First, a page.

This surplus is not only encouraging, it's needed. We can now augment the critical investment we make in education and economic development. —Gov. Gary Herbert
SALT LAKE CITY — Utah ended the 2013 fiscal year with an extra $242 million in revenue, all of which is headed toward schools, Gov. Gary Herbert announced Tuesday.
The revenue surplus is more than twice the $99 million surplus Utah saw at the end of the 2012 fiscal year. Of the $242 million, roughly $120 million will be transferred to the state's Education Rainy Day Fund, with $122 million in one-time money available for appropriation in the upcoming legislative session.
"Utah's steady economic progress is evident on several fronts — job creation, a dropping unemployment rate and additional revenues for the state," Herbert said in a prepared statement. "This surplus is not only encouraging, it's needed. We can now augment the critical investment we make in education and economic development."
But during Tuesday's meeting of the Executive Appropriations Committee, members of the Office of the Legislative Fiscal Analyst told lawmakers the surplus may have been partly caused by individuals choosing to prepay their taxes in 2012 ahead of recent changes to federal taxation.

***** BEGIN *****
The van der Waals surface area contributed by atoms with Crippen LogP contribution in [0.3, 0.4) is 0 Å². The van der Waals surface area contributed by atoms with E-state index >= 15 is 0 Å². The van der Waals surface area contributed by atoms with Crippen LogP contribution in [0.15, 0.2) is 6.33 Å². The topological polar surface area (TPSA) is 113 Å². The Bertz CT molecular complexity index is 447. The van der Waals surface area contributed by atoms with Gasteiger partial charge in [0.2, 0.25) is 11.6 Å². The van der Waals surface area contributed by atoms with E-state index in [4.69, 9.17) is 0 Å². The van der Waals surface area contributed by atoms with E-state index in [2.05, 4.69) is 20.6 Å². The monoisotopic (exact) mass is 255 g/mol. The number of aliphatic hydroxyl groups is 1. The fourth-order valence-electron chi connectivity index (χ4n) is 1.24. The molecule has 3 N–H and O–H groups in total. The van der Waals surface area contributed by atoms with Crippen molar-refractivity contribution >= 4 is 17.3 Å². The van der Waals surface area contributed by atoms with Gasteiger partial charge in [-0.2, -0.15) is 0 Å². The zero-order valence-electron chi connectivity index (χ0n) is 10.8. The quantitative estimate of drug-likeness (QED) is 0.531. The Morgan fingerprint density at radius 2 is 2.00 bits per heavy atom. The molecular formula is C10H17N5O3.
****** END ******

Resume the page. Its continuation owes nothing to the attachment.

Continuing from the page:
Bruce Williams, associate vice president for business and operations with the State Office of Education, said the surplus is good news, but educators are also aware that they may not be able to rely on a new level of revenue for education in the future.
"Part of it was clearly due to a tax change," Williams said. "We're hoping that it does bode for better economic times, but at this point we don't know."
Williams also said the money is limited to one-time appropriations and can't be used for ongoing costs such as teacher salaries, retirement or added expenditures related to the growth in student enrollment.11 comments on this story
The Utah State Board of Education recently approved a tentative list of one-time spending recommendations that totals roughly $80 million, he said. Those recommendations include $10 million in school improvement funds to assist with the state's new school grading program; $20 million to replace old buses; and $30 million to move closer to a 1-to-1 student and technology ratio.
"I'm sure there will be proposals coming in from higher education as well concerning how this money should be used," Williams said.
The $120 million in added rainy-day funding brings the state's total rainy-day balance to $400 million, up from $277 million last year, according to figures provided by the governor's office.